I was reading a recent post over on Ethereal Mind about VCE choosing to go with Cisco ACI for their software defined networking strategy (read more about that here). It’s an old article from Greg but it hits on something that’s bothered me recently. I wrote about Cisco ACI a few months ago and the problems that are faced by those that use OTV on Nexus 7000 switches. As I mentioned then ACI is not something that I can even consider until FCoE is supported as well as OTV on the Nexus 9000 ASIC.
Cisco and NetApp joined forces last year to let everyone know that Flexpod will not support VMware NSX (CRN & Network World). This is a sad state of affairs. NSX is really picking up speed and out of all the enterprise based software defined networking solutions out there it’s the best pick of the bunch but the simple fact that Flexpod is not going to support it rules it out for quite a few customers. I can think of quite a few use cases for NSX within our environment but without support it’s suicidal to doing anything with it. I only hope that Cisco and NetApp rethink their decision on NSX in the future to open up a great tool to their customers rather than restricting their customers to a solution that is not yet mature enough to provide all the services that are required to support Flexpod. I understand Ciscos need to push ACI but if their product doesn’t support some fundamental features please don’t lock customers down to not being able to use other, potentially superior, tools.
Earlier this week I was fortunate enough to be invited to an ACI Test Drive run by Firefly on behalf of Cisco. Recently I attended the Cisco Roadshow in Melbourne and was really interested in the speech by Dave Robbins around ACI. I’ve read quite a bit about ACI recently but wasn’t able to really picture in my head what is is, how it works and what benefits if any it can provide for me. Cisco have been really pushing ACI hard on the various media streams lately. There’s has also been quite a bit of discussion around the competition between Cisco with it’s ACI fabric and VMware’s NSX network virtualisation software. I’ve heard about NSX but haven’t had a chance as yet to play about with it. When the opportunity arose to join a test drive workshop on ACI it was too good to miss so I jumped at the chance. My background is not in networking but in virtualisation, compute and storage so I thought it would be a good opportunity to brush up on my networking skills at the same time. It’s definitely my weakest area so I’ve made a commitment to myself to work on my networking knowledge and understanding as much as I can.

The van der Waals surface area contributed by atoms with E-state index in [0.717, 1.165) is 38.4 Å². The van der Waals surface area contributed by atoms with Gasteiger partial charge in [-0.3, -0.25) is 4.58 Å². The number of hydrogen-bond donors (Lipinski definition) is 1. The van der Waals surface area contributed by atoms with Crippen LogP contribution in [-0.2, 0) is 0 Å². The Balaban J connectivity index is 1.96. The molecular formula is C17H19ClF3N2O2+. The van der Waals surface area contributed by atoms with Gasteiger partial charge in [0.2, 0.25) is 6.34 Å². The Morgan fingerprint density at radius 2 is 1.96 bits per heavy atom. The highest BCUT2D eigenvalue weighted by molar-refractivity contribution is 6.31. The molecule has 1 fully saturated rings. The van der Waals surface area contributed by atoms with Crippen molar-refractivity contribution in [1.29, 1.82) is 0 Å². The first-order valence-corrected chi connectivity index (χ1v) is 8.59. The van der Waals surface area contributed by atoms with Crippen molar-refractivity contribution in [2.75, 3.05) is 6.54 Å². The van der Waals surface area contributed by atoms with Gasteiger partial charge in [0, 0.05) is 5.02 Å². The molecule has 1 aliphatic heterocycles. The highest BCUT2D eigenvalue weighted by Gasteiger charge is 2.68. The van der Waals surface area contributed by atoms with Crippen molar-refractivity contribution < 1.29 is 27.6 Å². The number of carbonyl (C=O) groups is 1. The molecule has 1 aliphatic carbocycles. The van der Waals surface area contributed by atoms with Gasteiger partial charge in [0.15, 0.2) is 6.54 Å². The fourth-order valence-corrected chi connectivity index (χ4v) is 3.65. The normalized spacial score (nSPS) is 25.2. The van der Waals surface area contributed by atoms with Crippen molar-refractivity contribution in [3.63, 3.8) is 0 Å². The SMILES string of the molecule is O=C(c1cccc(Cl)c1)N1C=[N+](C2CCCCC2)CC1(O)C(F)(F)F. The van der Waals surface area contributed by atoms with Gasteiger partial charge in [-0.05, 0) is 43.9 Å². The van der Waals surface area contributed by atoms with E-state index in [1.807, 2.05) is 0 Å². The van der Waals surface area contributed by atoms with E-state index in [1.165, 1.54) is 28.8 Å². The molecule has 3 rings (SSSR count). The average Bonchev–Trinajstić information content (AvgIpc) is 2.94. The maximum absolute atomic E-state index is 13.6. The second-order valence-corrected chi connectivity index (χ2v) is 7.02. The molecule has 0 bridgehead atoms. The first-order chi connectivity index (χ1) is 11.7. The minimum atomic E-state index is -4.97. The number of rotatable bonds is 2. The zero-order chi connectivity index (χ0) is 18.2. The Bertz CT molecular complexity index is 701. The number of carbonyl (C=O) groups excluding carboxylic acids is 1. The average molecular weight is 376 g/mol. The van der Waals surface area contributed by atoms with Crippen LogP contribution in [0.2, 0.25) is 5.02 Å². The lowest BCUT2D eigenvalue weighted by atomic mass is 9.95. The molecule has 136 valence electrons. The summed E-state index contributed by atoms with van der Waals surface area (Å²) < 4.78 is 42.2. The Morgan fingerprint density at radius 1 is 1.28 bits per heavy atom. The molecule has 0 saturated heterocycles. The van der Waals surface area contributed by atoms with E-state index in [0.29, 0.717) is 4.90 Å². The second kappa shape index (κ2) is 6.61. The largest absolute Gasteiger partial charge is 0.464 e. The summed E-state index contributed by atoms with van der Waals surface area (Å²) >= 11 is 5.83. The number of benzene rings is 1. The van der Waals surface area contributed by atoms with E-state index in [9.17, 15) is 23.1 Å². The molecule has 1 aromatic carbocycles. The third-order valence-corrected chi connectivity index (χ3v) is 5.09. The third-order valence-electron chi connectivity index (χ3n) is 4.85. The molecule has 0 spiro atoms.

What is ACI?
ACI is the new vision for Cisco to manage their data center networks into the future. ACI is an application centric, software/policy driven, leaf-spine architecture that abstracts the logical definition of the physical hardware to provide re-usable and extensible policies for quick deployment of network infrastructure. ACI extends the principles of the Cisco UCS service profiles to the entire network fabric. The Nexus 9000 series released by Cisco earlier this year is at the core of the new ACI platform. There are a number of 9000 series switches in the family which I’ll go into more detail soon, but one item of note in all of the Nexus 9000 switches is that they can be run in standalone mode with NX-OS installed or in ACI mode (with two exceptions) which involves having the ACI ASIC installed in the switch. The line speed of the standalone version is phenomenal and can be used by developers to use their own custom code. This opens up the range to a great number of possibilities and puts it into direct competition with Arista who already have this capability. The Nexus 9000 comes with a merchant Broadcom chip for standalone mode and combines the ACI chip for ACI fabric related operations.